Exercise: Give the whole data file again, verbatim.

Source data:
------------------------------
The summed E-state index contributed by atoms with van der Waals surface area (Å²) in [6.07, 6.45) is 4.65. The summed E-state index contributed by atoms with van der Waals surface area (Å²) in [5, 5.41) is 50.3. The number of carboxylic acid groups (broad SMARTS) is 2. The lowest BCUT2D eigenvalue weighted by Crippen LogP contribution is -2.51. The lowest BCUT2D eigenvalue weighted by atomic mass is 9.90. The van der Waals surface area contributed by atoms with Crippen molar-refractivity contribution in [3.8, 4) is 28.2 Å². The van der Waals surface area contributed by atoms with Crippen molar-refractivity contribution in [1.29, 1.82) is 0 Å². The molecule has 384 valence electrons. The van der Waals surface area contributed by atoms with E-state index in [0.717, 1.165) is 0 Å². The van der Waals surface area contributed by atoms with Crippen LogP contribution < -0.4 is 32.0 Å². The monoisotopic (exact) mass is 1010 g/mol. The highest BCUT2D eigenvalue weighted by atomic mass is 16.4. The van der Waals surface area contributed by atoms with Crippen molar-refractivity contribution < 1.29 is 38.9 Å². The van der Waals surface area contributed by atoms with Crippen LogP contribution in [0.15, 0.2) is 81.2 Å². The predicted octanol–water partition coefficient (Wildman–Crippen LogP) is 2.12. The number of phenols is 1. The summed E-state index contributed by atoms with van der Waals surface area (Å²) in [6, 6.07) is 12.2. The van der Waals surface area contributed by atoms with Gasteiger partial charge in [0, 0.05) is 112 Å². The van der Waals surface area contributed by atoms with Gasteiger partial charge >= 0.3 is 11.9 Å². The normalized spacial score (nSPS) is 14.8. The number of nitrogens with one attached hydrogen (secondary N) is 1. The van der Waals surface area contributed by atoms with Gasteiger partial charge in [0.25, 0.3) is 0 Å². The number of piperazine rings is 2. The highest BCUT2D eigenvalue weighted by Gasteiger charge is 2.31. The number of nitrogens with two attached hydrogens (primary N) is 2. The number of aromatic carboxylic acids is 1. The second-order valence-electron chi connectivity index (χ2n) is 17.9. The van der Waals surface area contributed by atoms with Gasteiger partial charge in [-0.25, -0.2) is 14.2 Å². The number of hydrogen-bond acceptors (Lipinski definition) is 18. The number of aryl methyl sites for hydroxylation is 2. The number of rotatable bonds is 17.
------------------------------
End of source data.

The summed E-state index contributed by atoms with van der Waals surface area (Å²) in [6.07, 6.45) is 4.65. The summed E-state index contributed by atoms with van der Waals surface area (Å²) in [5, 5.41) is 50.3. The number of carboxylic acid groups (broad SMARTS) is 2. The lowest BCUT2D eigenvalue weighted by Crippen LogP contribution is -2.51. The lowest BCUT2D eigenvalue weighted by atomic mass is 9.90. The van der Waals surface area contributed by atoms with Crippen molar-refractivity contribution in [3.8, 4) is 28.2 Å². The van der Waals surface area contributed by atoms with Crippen molar-refractivity contribution in [1.29, 1.82) is 0 Å². The molecule has 384 valence electrons. The van der Waals surface area contributed by atoms with E-state index in [0.717, 1.165) is 0 Å². The van der Waals surface area contributed by atoms with Crippen LogP contribution < -0.4 is 32.0 Å². The monoisotopic (exact) mass is 1010 g/mol. The highest BCUT2D eigenvalue weighted by atomic mass is 16.4. The van der Waals surface area contributed by atoms with Crippen molar-refractivity contribution < 1.29 is 38.9 Å². The van der Waals surface area contributed by atoms with Crippen LogP contribution in [0.15, 0.2) is 81.2 Å². The predicted octanol–water partition coefficient (Wildman–Crippen LogP) is 2.12. The number of phenols is 1. The summed E-state index contributed by atoms with van der Waals surface area (Å²) in [6, 6.07) is 12.2. The van der Waals surface area contributed by atoms with Gasteiger partial charge in [0, 0.05) is 112 Å². The van der Waals surface area contributed by atoms with Gasteiger partial charge >= 0.3 is 11.9 Å². The normalized spacial score (nSPS) is 14.8. The number of nitrogens with one attached hydrogen (secondary N) is 1. The van der Waals surface area contributed by atoms with Gasteiger partial charge in [0.25, 0.3) is 0 Å². The number of piperazine rings is 2. The highest BCUT2D eigenvalue weighted by Gasteiger charge is 2.31. The number of nitrogens with two attached hydrogens (primary N) is 2. The number of aromatic carboxylic acids is 1. The second-order valence-electron chi connectivity index (χ2n) is 17.9. The van der Waals surface area contributed by atoms with Gasteiger partial charge in [-0.25, -0.2) is 14.2 Å². The number of hydrogen-bond acceptors (Lipinski definition) is 18. The number of aryl methyl sites for hydroxylation is 2. The number of rotatable bonds is 17.